Vignettes from the Life of Scott Rothstein
Ten days ago, just a few days before his world exploded, Scott Rothstein was bouncing about a private cocktail party held by one of Fort Lauderdale’s wealthiest couples. We won’t mention the name, as it’s assumed nobody wants his or her name mentioned simultaneously with Scott Rothstein right now. He was dressed in a bright orange shirt that looked like it was custom made for the party. His outfit looked rich, if gaudy. Above all, Scott Rothstein wanted to make sure you knew he was rich. He was loud, as always, and hugging and kissing and patting the backs of Fort Lauderdale’s well to do. He was probably at this party because of his philanthropy (the kind of people who were at this party often met at charity events). Rothstein’s largesse in the charitable community gave him credibility and opened doors to the wealthy, just as his political donations opened doors to the politically powerful. He was overtly pleasant and sociable – until in a side conversation, somebody mentioned something about the press. He blurted out an expletive about the press and made a comment that was filled with irony, even before the events over the last few days, “F--- the press. They never tell the truth anyway.” Rothstein did not care for the press. It was not the first time Rothstein had snapped at mention of the press. They were growingly suspicious of Rothstein, and he hated that. In the past several months, he had done everything short of threatening to kill a local alternative newspaper reporter who was prodding into Rothstein’s doings.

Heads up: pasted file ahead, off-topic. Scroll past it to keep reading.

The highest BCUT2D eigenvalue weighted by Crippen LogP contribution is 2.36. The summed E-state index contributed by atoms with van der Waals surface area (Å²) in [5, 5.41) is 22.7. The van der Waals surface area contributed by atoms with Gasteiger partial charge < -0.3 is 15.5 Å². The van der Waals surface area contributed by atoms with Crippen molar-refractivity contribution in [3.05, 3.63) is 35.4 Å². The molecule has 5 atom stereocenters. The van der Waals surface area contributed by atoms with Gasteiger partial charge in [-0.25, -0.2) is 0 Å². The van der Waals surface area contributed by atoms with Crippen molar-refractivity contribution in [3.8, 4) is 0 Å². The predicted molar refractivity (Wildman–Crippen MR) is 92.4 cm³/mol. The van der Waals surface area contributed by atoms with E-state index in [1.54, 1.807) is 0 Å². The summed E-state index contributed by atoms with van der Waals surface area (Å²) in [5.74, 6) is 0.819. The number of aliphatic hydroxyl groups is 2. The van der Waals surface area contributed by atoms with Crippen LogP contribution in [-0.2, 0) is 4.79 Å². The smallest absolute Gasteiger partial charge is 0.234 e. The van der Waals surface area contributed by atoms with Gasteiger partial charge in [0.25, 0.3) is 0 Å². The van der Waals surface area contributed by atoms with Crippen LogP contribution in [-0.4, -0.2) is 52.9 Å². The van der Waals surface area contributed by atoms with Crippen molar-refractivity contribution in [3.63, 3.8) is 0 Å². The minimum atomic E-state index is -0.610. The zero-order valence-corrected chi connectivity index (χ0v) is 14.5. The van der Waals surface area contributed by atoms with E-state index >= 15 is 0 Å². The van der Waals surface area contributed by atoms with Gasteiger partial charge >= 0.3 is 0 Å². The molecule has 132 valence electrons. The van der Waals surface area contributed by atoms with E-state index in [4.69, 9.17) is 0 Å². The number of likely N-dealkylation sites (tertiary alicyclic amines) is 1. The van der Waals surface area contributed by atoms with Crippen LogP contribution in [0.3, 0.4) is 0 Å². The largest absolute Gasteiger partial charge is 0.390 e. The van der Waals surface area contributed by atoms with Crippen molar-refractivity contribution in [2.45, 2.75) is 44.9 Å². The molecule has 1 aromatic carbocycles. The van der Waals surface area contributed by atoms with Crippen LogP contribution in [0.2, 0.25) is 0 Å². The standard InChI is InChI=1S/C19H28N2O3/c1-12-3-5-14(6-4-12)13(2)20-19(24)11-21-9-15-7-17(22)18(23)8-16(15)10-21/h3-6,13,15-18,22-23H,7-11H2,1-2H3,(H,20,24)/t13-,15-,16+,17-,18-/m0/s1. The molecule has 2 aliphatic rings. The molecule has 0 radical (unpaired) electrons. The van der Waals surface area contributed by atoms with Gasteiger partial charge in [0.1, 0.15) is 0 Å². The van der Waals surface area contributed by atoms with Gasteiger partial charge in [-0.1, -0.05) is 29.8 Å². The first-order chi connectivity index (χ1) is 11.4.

That was Scott Rothstein, hobnobber to the rich and famous. A different side of Rothstein was on display a couple months ago at Charlie Palmer Steak House (no relation to Fort Lauderdale’s Charlie Palmer, who would not want his name mentioned in a Scott Rothstein story, even as a steak house) a chic power broker hangout in Washington, D.C. Rothstein was in D.C. for the swearing in of Sen. George Lemieux. His appearance itself was a bit of a shock as anyone who knows the two knows they are complete opposites in both style and substance. Several Republican insiders questioned whether Rothstein was even invited, or if he just showed up. At Charlie Palmer’s there were two groups of people sitting at tables, both having drinks before a reception for the senator later that night. In Rothstein’s group was Grant Smith (a firm lawyer and son of former Congressman Larry Smith), political operative Roger Stone (who also worked for Rothstein’s firm), and a couple other members of the Rothstein political posse. They were dressed to the political nines, expensive watches, designer shirts, the best suits. The only thing missing was a neon billboard proclaiming they were Washington power brokers. The sign might have been subtler.